WWE and Take-Two Interactive could be headed to court after a tattoo artist filed suit over the replication of her artwork being featured in numerous titles in the WWE 2K series.
As noted by The Hollywood Reporter, artist Catherine Alexander is asking for remuneration after several tattoos she designed and inked for pro-wrestler Randy Orton between the years of 2003 and 2009 have featured on Orton's in-game character model. The six tattoos in question include a dove, a skull, a bible verse and several tribal patterns.
On Saturday, Illinois judge Staci Yandle offered partial summary judgement on the case. Yandle ruled that while WWE and Take-Two did copy Alexander's work in-game by recreating her art on Orton's character model, it would be up to a jury as to whether this move qualifies as copyright infringement. The outcome of this lawsuit could set an industry-changing precedent for tattoos and their representation going forward.
"It is unclear whether Alexander and Orton discussed permissible forms of copying and distributing the tattoo works or whether any implied license included sub-licensing rights such that Orton could give permission for others to copy Alexander’s tattoo works," wrote Yandle in the ruling. "Thus, the evidence raises a triable issue of fact as to the existence and scope of an implied license and Defendants’ motion [to dismiss] is denied as to this affirmative defense."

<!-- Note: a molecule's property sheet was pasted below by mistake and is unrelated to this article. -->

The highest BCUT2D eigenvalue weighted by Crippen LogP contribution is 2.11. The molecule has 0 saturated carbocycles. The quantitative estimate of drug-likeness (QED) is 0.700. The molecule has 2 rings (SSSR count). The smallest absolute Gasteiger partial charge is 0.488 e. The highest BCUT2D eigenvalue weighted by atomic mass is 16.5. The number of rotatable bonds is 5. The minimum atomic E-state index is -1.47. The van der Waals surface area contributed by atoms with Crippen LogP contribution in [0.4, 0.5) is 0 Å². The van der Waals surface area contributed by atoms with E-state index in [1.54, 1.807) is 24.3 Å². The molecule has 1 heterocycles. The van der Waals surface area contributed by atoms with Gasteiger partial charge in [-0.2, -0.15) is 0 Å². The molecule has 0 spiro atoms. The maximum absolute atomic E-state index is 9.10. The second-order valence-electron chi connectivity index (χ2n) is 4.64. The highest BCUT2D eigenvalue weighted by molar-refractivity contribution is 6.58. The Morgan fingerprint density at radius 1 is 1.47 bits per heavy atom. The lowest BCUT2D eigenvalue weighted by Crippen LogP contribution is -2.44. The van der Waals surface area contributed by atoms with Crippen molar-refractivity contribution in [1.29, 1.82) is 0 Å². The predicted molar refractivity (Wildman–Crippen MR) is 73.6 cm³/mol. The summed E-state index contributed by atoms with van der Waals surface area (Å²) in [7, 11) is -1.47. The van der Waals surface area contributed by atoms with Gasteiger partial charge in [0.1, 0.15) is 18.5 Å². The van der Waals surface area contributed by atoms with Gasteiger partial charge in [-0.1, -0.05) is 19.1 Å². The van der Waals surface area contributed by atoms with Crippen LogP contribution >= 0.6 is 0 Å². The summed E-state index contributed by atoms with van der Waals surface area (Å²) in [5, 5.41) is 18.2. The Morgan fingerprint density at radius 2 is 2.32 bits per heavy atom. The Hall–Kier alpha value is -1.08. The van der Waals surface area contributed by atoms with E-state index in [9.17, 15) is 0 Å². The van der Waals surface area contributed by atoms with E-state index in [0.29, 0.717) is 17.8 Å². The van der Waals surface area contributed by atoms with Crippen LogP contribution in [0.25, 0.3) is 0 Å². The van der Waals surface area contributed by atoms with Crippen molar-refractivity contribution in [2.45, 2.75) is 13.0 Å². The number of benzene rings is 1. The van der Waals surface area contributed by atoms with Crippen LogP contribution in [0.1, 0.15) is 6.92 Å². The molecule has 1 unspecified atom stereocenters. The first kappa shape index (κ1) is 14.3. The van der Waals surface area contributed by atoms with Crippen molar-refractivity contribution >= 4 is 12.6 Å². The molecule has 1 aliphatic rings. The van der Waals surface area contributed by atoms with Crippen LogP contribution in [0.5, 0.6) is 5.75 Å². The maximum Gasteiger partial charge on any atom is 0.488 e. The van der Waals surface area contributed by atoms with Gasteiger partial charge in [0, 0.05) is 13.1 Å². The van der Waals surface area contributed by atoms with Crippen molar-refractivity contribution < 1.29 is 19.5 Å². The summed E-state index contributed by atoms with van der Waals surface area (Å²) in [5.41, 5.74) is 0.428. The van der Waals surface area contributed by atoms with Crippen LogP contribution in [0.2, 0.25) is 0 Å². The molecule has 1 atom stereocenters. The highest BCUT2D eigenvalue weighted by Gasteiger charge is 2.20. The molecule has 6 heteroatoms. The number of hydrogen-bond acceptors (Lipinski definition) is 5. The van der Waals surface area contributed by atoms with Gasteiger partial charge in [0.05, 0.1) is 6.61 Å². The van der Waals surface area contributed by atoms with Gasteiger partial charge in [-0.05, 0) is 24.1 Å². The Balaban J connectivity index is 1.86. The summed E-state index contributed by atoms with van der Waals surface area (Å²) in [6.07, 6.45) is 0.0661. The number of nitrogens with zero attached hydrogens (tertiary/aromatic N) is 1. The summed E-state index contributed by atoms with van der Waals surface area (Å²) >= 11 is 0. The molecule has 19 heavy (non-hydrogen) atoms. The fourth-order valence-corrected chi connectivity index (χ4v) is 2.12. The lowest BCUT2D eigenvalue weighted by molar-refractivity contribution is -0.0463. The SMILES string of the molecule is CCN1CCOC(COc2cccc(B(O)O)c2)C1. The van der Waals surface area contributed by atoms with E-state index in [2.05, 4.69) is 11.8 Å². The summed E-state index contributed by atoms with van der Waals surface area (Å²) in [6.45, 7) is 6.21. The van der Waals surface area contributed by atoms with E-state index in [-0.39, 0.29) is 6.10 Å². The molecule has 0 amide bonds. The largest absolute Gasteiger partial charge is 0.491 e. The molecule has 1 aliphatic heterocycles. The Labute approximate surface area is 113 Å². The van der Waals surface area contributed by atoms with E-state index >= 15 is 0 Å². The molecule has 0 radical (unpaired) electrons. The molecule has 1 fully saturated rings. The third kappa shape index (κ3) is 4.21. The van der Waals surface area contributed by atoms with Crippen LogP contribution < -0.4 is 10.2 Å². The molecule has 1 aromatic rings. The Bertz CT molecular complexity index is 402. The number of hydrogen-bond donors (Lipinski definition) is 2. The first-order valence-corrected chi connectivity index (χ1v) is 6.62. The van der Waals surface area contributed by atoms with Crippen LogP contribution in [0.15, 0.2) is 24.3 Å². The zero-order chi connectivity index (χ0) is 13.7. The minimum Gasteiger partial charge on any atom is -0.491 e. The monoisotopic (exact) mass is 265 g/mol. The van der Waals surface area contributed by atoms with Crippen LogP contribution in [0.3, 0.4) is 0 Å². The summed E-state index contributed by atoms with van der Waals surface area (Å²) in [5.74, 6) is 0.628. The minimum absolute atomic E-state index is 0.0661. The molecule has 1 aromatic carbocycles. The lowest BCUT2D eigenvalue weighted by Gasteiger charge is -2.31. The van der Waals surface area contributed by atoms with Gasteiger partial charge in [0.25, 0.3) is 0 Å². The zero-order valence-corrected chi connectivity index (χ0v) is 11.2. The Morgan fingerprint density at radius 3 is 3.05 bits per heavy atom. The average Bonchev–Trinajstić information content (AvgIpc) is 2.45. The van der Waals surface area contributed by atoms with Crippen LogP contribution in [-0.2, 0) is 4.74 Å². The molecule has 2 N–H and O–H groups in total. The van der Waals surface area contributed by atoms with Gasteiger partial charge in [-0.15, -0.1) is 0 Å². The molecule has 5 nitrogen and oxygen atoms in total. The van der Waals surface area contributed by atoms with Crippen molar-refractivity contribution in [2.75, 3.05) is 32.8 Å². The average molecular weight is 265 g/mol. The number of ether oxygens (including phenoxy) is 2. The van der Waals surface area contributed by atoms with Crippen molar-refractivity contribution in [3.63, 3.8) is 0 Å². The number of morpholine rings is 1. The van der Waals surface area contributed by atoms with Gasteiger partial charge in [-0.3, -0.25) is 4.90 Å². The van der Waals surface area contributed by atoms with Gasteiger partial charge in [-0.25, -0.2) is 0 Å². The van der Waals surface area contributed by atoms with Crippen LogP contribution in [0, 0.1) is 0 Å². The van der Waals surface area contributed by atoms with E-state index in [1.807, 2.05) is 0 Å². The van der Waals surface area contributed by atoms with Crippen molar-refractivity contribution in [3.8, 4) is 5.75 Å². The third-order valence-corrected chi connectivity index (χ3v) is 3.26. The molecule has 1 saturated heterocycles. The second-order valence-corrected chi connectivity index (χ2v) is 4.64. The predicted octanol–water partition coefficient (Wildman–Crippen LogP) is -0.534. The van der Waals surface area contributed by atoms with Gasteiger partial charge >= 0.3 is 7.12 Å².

"Alexander contends she created the tattoos for the purpose of displaying them on Orton’s body and that Defendants used the tattoos for the same purpose; to display them on Orton’s body in the video games. Alexander also disputes Defendants’ characterization of the size of the tattoos and maintains they are prominently displayed and clearly visible in the video games. These are material factual disputes."
This is not the first time Alexander has tangled with the WWE over the replication of Orton's tattoos. Alexander had previously contacted WWE in regards to the tattoos in question appearing on other merchandise, such as faux sleeves that featured the body art of various pro-wrestlers.
You can read the full case ruling over on The Hollywood Reporter website.